PCB Design Layout Challenge

Files: LED_Driver_Board_Layout_Challenge.zip (47.3 KB)

As I was doing the layout for this PCB I started to wonder how others might approach some of the design issues. I AM NOT ASKING FOR ANYONE TO DESIGN THIS PCB FOR ME; the Zip file includes my current final design.

At least four current rules:

  1. J4 must be at the very bottom of the board with Pin 1 on left (as seen from the front/top of the board).
  2. J1 - J3 must be in the upper right hand corner of the board, on the front/top, with the terminal openings towards the center of the board (Yes, I know this is unusual). NOTE: I think they are currently rotated towards the edge of the board.
  3. Must pass DRC for the minimums of a currently in business PCB manufacture.
  4. The board must be less than 1.3"/35.5mm along the X-axis.

This is not a super simple board to create; not terribly hard either. I figure it will take someone with my skill level about 1.5 hours to complete. It did take me nearly double that from start to end of the file, but quite a bit of that time was me figureing out 1 and 2.

I will provide the 3D model file for the screw terminals in a future post.

I will answer any other questions that there might be.

I HATE LAWYERS: This is an attempt at a fun little hobby board using the ATMEGA328P-PU MCU. While it may potentially have some commercial applications, I have no intention of doing so at this point in time. The Design Files are Free Open Source for anyone to use in their own personal/commercial applications, and I do not make any claims to any IP rights. The PCB layout design rights provided by challengers are retained by the individual challengers.

I’d just clean it up a bit.
Moved all SMD to one side (bottom), move all traces to bottom, leave Top as continuous ground plane.
LED_Driver_Board_ORIGINAL.kicad_pcb (191.7 KB)

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something like this?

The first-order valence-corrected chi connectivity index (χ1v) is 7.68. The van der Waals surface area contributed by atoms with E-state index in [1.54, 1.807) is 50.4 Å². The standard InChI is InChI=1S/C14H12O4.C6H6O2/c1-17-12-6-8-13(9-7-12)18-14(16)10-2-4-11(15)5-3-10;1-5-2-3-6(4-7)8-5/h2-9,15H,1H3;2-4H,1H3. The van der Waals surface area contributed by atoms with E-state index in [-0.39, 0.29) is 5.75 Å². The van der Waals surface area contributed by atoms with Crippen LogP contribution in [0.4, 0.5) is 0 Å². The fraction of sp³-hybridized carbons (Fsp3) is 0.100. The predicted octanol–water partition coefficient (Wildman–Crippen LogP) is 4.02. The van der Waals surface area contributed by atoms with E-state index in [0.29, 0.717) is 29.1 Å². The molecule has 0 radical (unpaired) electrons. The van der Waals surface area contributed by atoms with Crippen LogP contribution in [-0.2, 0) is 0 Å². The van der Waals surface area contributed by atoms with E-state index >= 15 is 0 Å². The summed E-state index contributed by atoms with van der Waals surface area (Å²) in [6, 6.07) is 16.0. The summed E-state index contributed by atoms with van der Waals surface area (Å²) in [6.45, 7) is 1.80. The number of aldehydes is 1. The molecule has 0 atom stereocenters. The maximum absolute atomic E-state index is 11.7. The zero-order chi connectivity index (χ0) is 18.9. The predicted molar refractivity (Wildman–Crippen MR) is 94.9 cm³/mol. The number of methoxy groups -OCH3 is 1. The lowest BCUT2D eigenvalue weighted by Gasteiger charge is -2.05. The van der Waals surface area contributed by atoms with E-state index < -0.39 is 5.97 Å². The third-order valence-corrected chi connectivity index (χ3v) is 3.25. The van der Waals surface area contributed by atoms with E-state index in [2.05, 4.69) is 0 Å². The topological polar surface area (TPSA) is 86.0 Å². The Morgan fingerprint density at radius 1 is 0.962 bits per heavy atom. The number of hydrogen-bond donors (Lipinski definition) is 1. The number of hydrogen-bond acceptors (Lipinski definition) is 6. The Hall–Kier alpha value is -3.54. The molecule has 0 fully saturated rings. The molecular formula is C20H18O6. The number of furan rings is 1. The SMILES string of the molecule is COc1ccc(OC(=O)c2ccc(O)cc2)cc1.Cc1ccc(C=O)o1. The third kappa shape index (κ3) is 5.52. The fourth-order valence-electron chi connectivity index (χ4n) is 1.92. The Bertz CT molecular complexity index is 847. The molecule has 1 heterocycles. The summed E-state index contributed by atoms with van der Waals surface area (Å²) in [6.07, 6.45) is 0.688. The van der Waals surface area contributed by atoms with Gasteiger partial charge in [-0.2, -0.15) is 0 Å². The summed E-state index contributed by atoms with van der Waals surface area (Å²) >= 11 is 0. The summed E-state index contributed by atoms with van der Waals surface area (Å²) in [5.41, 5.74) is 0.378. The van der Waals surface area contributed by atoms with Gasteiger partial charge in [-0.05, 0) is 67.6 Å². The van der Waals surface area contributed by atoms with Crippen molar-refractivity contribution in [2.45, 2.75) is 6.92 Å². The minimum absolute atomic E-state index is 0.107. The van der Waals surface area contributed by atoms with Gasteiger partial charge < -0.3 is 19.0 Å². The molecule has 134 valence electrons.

Rotation (or repin) of J1 - J3 would make things flow a bit nicer

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In this case the cable entries will be colliding with the ATMEGA mcu

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Files, including 3D models for the screw terminals:

Conn_On Shore Technology_OSTTE020104.zip (60.6 KB)

Perhaps you know that the 328P has an Internal Oscillator (8Mhz) and can, thus, eliminate using external Oscillator).

Removing that and the Caps won’t necessarily give more room to move stuff but, it may be useful and, certainly knowing about it is good. You’d need to install the ‘BreadBoard’ board in board manager.

In previous IDE versions, the list of AVR’s was vast and excellent but, now (being Open Source) the provider pared it down…

I’ve programmed many chips with it (with and without XTL’s)

screenshot shows example

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Correct. The biggest issue I faced was dealing with the physical realities around this board.

I like your rotation of VR1. However, moving C5/C6 to the same side of the board seems a little cluttered.

I noticed that you kept the large trace widths between J1 pin1 and J4 pin 1; again another reality is the current along that path. And, I’m taking a second look at your desicions in trace routing. I don’t normally go inbetween MCU pins if I can avoid it.

I have the need for speed…

For production run I’d avoid dual side SMT assembly as much as possible. So keeping SMT components on only one side of PCB seems natural to me.
Routing the trace between MCU pins with currently available PCB technology is not providing any risks (I normally work with solder-mask coated boards, and 6mil spacing is considered normal). With some of my designs I even route a trace between SO8 pins and not have any production issues with that “design feature”. But solid groundplane is a must for me (even if not 100% needed by design).

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FYI… Regarding the 328P chips and Speed

I like speed, too. And, once upon a time I thought I was getting the Max speed by using external XTL. Then, I did some testing and learned just how foolish my ‘thinking’ was.

Realizing that Arduino loads the chip with stuff specific the Arduino’s syntax and, being a ‘C’ programmer, I coded several approaches for spitting out High/Low on a Port without using Arduino syntax.

I used various ‘C’ and Bit-Bang approaches and a O’scope. So as to not cause extra delay, I added a 1 mico-second delay (not milli-second). {could have used a ‘NOP’, instead).